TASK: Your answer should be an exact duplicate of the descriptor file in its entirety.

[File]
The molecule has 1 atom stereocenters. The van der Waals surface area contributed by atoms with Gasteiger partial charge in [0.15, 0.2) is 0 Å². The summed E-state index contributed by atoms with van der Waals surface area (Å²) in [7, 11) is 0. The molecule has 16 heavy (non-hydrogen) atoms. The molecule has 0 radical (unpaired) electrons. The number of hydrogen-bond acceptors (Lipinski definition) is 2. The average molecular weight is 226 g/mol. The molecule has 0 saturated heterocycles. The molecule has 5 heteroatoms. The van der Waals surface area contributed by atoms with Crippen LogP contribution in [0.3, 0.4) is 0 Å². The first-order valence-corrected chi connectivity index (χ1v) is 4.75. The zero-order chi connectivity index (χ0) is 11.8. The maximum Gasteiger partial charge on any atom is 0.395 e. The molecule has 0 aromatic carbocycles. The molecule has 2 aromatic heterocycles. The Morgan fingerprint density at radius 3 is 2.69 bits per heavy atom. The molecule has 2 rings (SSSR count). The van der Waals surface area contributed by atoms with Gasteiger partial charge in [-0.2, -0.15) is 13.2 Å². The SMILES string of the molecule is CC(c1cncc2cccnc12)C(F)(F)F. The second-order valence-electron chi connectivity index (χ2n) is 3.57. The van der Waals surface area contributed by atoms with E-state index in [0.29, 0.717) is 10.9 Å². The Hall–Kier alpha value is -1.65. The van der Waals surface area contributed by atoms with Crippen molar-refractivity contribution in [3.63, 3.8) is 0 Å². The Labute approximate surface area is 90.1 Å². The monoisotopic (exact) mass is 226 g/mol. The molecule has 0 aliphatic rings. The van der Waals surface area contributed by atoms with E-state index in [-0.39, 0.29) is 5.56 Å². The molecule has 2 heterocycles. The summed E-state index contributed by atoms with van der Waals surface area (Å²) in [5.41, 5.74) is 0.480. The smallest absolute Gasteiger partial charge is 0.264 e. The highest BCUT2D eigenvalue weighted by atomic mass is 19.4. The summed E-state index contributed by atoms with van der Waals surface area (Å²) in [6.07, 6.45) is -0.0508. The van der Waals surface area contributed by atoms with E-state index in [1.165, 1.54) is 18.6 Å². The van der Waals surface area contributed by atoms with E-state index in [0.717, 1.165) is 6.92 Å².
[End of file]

The molecule has 1 atom stereocenters. The van der Waals surface area contributed by atoms with Gasteiger partial charge in [0.15, 0.2) is 0 Å². The summed E-state index contributed by atoms with van der Waals surface area (Å²) in [7, 11) is 0. The molecule has 16 heavy (non-hydrogen) atoms. The molecule has 0 radical (unpaired) electrons. The number of hydrogen-bond acceptors (Lipinski definition) is 2. The average molecular weight is 226 g/mol. The molecule has 0 saturated heterocycles. The molecule has 5 heteroatoms. The van der Waals surface area contributed by atoms with Crippen LogP contribution in [0.3, 0.4) is 0 Å². The first-order valence-corrected chi connectivity index (χ1v) is 4.75. The zero-order chi connectivity index (χ0) is 11.8. The maximum Gasteiger partial charge on any atom is 0.395 e. The molecule has 0 aromatic carbocycles. The molecule has 2 aromatic heterocycles. The Morgan fingerprint density at radius 3 is 2.69 bits per heavy atom. The molecule has 2 rings (SSSR count). The van der Waals surface area contributed by atoms with Gasteiger partial charge in [-0.2, -0.15) is 13.2 Å². The SMILES string of the molecule is CC(c1cncc2cccnc12)C(F)(F)F. The second-order valence-electron chi connectivity index (χ2n) is 3.57. The van der Waals surface area contributed by atoms with E-state index in [0.29, 0.717) is 10.9 Å². The Hall–Kier alpha value is -1.65. The van der Waals surface area contributed by atoms with Crippen molar-refractivity contribution in [3.63, 3.8) is 0 Å². The Labute approximate surface area is 90.1 Å². The monoisotopic (exact) mass is 226 g/mol. The molecule has 0 aliphatic rings. The van der Waals surface area contributed by atoms with E-state index in [-0.39, 0.29) is 5.56 Å². The molecule has 2 heterocycles. The summed E-state index contributed by atoms with van der Waals surface area (Å²) in [5.41, 5.74) is 0.480. The smallest absolute Gasteiger partial charge is 0.264 e. The highest BCUT2D eigenvalue weighted by atomic mass is 19.4. The summed E-state index contributed by atoms with van der Waals surface area (Å²) in [6.07, 6.45) is -0.0508. The van der Waals surface area contributed by atoms with E-state index in [1.165, 1.54) is 18.6 Å². The van der Waals surface area contributed by atoms with E-state index in [0.717, 1.165) is 6.92 Å².